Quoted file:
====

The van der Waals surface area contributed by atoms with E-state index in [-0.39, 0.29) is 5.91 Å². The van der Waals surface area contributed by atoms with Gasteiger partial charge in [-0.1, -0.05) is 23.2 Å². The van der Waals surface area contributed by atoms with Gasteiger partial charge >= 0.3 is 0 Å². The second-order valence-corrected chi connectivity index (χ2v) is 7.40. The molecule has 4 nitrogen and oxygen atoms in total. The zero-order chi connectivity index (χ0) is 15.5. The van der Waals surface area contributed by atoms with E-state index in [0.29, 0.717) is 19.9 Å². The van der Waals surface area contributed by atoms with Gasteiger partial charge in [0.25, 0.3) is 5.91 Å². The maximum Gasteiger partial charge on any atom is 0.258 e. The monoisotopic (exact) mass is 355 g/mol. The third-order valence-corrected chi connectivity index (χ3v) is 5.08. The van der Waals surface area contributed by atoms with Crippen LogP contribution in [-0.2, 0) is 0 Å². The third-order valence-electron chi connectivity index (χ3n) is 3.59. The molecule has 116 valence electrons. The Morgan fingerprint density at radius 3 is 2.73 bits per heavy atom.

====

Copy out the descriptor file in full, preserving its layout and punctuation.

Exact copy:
The van der Waals surface area contributed by atoms with E-state index in [-0.39, 0.29) is 5.91 Å². The van der Waals surface area contributed by atoms with Gasteiger partial charge in [-0.1, -0.05) is 23.2 Å². The van der Waals surface area contributed by atoms with Gasteiger partial charge >= 0.3 is 0 Å². The second-order valence-corrected chi connectivity index (χ2v) is 7.40. The molecule has 4 nitrogen and oxygen atoms in total. The zero-order chi connectivity index (χ0) is 15.5. The van der Waals surface area contributed by atoms with E-state index in [0.29, 0.717) is 19.9 Å². The van der Waals surface area contributed by atoms with Gasteiger partial charge in [0.25, 0.3) is 5.91 Å². The maximum Gasteiger partial charge on any atom is 0.258 e. The monoisotopic (exact) mass is 355 g/mol. The third-order valence-corrected chi connectivity index (χ3v) is 5.08. The van der Waals surface area contributed by atoms with Crippen LogP contribution in [-0.2, 0) is 0 Å². The third-order valence-electron chi connectivity index (χ3n) is 3.59. The molecule has 116 valence electrons. The Morgan fingerprint density at radius 3 is 2.73 bits per heavy atom.